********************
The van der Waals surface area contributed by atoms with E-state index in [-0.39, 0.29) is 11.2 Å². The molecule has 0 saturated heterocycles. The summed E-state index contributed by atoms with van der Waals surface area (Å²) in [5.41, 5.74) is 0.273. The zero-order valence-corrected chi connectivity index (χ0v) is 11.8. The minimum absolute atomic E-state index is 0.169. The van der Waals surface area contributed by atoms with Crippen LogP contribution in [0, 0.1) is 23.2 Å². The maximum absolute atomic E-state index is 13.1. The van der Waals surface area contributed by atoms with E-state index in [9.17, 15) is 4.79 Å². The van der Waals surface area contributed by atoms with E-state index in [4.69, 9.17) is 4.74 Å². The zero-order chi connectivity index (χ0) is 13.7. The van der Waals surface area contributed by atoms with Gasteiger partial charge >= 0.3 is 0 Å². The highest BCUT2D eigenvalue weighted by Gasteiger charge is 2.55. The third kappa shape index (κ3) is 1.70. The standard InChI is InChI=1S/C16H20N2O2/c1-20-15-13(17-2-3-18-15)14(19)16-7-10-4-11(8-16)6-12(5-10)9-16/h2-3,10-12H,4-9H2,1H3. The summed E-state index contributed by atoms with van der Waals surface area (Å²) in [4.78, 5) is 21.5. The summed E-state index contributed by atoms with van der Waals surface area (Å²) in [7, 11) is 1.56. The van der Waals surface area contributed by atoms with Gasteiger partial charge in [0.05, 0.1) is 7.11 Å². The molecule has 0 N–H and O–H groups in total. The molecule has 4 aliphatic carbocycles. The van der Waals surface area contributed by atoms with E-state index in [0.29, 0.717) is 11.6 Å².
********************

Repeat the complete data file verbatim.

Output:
The van der Waals surface area contributed by atoms with E-state index in [-0.39, 0.29) is 11.2 Å². The molecule has 0 saturated heterocycles. The summed E-state index contributed by atoms with van der Waals surface area (Å²) in [5.41, 5.74) is 0.273. The zero-order valence-corrected chi connectivity index (χ0v) is 11.8. The minimum absolute atomic E-state index is 0.169. The van der Waals surface area contributed by atoms with Crippen LogP contribution in [0, 0.1) is 23.2 Å². The maximum absolute atomic E-state index is 13.1. The van der Waals surface area contributed by atoms with E-state index in [9.17, 15) is 4.79 Å². The van der Waals surface area contributed by atoms with E-state index in [4.69, 9.17) is 4.74 Å². The zero-order chi connectivity index (χ0) is 13.7. The van der Waals surface area contributed by atoms with Gasteiger partial charge >= 0.3 is 0 Å². The highest BCUT2D eigenvalue weighted by Gasteiger charge is 2.55. The third kappa shape index (κ3) is 1.70. The standard InChI is InChI=1S/C16H20N2O2/c1-20-15-13(17-2-3-18-15)14(19)16-7-10-4-11(8-16)6-12(5-10)9-16/h2-3,10-12H,4-9H2,1H3. The summed E-state index contributed by atoms with van der Waals surface area (Å²) in [4.78, 5) is 21.5. The summed E-state index contributed by atoms with van der Waals surface area (Å²) in [7, 11) is 1.56. The van der Waals surface area contributed by atoms with Gasteiger partial charge in [0.05, 0.1) is 7.11 Å². The molecule has 0 N–H and O–H groups in total. The molecule has 4 aliphatic carbocycles. The van der Waals surface area contributed by atoms with E-state index in [0.29, 0.717) is 11.6 Å².